Become a Vendor!
Are you interested in becoming a vendor at the Brookside Village Farmers Market? We are currently accepting vendors for food products including produce, meat, eggs, dairy, herbs & flowers, and value-added food products (such as jams/jellies, pickles, etc). Our goal is to support local agriculture and benefit the community. The market’s predominant product emphasis will be on locally-produced agricultural products with priority given to Brookside Village residents. Vendor fee is $25 / month. Please note that we currently have a waiting list for certain products, including all varieties of sweets and body care products (soap, lotions, etc.).
We love to host Musicians and Food Trucks at the market. If you’re interested in applying to play music or bring your food truck, please select the application on the right.
In December, we will host a holiday market that will feature local, handmade crafts in addition to our regular food vendors. Craft vendors can use the same application – make sure to select those answers that apply to the Dec. 11th market.
If you would like to apply to vend at the market, please make sure you first:
- Read and understand the BVFM Market Rules
- Read, agree to, and are prepared to sign the Participation Agreement
- Read, agree to, and are prepared to sign the Indemnity Agreement
Calling Backyard Gardeners!
If you have an abundant backyard garden, but you’re not quite ready to jump in as a full vendor – we have space for you, too! Each market will have a Gardener’s Corner with a limited number of seats for neighbors to come to sell their extra bounty. Please note that these seats are available only for the sale of produce, for individuals that do not have an established food business, and are on a first-come-first-serve basis. Spots can be reserved up to 1 week in advance of the market date and priority will be given to Brookside Village residents. Gardener’s Corner fee is $10 / month.
State Regulations for Farmer’s Market Vendors
There are both State and Country regulations for vending at farmer’s markets. Learn about state regulations on the Department of State Health Services website.
Brazoria County Environmental Health Dept
The Environmental Health Deptarment regulates permits for food establishments and temporary food establishments in Brazoria County.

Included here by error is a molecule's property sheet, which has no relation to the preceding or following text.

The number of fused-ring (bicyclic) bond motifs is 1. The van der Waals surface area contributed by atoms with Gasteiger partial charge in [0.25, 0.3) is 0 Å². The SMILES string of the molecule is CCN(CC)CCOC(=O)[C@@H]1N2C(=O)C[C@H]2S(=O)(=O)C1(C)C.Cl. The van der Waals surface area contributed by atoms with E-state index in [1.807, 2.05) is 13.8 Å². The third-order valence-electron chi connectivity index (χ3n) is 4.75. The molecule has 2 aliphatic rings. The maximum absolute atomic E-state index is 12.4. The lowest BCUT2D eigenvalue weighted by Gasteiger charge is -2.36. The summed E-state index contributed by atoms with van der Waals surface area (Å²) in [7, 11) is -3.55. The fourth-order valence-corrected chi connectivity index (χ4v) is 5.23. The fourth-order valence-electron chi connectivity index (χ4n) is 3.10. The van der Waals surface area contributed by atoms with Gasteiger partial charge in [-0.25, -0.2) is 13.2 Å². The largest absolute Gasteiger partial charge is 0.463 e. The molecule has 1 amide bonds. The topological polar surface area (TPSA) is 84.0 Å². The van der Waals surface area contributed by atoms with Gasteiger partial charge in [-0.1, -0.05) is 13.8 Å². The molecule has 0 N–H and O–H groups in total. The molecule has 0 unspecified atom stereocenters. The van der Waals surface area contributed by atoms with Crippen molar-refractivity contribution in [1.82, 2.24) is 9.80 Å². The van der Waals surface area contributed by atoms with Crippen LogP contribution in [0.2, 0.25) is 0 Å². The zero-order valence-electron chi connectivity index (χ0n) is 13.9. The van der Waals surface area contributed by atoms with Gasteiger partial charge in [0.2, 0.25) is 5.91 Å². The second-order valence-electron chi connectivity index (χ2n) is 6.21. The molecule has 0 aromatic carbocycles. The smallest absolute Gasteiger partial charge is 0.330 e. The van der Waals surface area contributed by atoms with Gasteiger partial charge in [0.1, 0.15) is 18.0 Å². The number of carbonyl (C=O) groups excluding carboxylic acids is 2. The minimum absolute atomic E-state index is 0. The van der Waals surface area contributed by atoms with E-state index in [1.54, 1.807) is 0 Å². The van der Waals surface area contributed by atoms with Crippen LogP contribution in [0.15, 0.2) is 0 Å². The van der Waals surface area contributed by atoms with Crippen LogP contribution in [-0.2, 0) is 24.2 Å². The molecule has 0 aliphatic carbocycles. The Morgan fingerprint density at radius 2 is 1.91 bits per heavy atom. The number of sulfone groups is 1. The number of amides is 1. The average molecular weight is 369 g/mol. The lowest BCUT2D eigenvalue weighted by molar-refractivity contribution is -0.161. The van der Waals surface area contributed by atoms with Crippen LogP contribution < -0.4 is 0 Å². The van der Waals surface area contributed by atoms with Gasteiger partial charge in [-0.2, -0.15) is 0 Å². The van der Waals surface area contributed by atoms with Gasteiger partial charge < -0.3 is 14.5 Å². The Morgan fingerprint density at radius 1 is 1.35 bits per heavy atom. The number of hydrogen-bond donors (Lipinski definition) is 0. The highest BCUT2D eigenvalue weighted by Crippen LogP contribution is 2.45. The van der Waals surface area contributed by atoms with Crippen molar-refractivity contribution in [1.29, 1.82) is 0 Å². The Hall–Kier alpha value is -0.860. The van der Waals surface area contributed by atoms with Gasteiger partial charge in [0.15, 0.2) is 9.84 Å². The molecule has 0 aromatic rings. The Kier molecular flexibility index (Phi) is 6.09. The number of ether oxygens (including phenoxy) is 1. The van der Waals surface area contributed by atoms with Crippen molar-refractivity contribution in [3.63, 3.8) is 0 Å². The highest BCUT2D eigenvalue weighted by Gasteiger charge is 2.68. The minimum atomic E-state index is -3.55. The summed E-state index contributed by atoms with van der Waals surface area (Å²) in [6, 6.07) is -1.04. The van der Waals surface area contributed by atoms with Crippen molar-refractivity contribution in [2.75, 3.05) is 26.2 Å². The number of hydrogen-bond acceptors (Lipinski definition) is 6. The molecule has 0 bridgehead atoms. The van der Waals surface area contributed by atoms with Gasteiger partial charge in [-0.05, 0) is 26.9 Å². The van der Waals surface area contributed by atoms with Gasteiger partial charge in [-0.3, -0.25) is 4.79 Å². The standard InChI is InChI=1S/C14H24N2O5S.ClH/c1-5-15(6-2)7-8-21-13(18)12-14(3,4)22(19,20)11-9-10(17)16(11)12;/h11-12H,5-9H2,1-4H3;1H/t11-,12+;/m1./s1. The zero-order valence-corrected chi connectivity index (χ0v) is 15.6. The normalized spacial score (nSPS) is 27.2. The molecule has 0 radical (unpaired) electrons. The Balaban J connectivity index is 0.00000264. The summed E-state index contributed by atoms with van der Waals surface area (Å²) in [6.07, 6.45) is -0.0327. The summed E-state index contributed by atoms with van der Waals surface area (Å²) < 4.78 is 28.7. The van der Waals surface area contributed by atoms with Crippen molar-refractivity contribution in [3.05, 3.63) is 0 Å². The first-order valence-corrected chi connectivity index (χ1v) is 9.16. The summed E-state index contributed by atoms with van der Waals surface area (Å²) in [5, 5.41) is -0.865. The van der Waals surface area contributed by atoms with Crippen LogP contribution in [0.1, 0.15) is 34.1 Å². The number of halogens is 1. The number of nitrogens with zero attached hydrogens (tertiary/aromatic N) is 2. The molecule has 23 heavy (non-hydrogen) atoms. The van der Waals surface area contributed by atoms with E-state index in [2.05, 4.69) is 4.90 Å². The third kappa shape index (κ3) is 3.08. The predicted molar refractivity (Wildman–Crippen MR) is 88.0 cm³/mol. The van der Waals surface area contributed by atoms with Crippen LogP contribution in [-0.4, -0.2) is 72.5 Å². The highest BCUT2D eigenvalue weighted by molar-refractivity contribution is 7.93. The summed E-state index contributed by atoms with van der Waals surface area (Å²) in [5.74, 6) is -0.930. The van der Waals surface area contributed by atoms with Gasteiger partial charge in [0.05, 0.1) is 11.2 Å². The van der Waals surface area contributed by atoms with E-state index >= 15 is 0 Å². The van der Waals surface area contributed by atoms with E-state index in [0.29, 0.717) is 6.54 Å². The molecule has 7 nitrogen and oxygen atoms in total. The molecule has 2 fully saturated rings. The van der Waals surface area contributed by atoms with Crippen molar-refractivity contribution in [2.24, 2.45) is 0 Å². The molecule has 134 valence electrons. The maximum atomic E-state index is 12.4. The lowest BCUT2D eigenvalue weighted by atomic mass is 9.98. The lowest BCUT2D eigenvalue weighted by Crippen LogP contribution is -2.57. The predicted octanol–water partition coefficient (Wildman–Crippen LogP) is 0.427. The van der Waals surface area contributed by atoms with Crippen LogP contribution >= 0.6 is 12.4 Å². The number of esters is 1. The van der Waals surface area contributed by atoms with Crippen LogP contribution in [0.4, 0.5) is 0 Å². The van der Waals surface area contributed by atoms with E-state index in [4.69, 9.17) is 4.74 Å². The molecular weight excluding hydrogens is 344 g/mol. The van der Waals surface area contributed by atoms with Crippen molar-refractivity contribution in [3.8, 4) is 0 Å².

Cottage Food Laws
The Cottage Food Law in Texas was updated in Sept. of 2019 to make it easier for the Cottage Food industry. There are no permits, licenses, or inspections required to start a cottage food business. There are rules, food handling license regulations, and labeling requirements. Read more about the Texas Cottage Food Law.
Vendors are required to carry their own liability insurance in order to vend at the market. Food Liability Insurance can be obtained through FLIP – Food Liability Insurance Program.
Food Handler Permits
Cottage Food operators are required to have a valid Food Handler’s Permit, which can be obtained via an online course for as little as $7.99. You can view a list of accredited Food Handler Permit vendors on the DSHS website.
Temporary Food Establishment Permits & Potentially Hazardous Foods
A Temporary Food Establishment Permit is required to sell any Potentially Hazardous Food/Time Temperature Controlled Substance (PHF/TCS) at a farmers market. A potentially hazardous food (PHF) is a food that requires time and temperature control to limit pathogen growth or toxin production. In other words, potentially hazardous food must be held under proper temperature controls, such as refrigeration to prevent the growth of bacteria that may cause human illness. A PHF/TCS is a food that: contains protein, moisture (water activity greater than 0.85), and is neutral to slightly acidic (pH between 4.6 -7.5). A link to apply for a Temporary Food Establishment Permit for Brazoria County is linked in the Brazoria County section, above.
Local Food, Farm, & Ranch Legislation
If you are a farmer, rancher, or proponent of local food systems, consider supporting the Farm and Ranch Freedom Alliance (FARFA), which promotes common sense policies for local, diversified agricultural systems and advocates for independent farmers at a state and national level.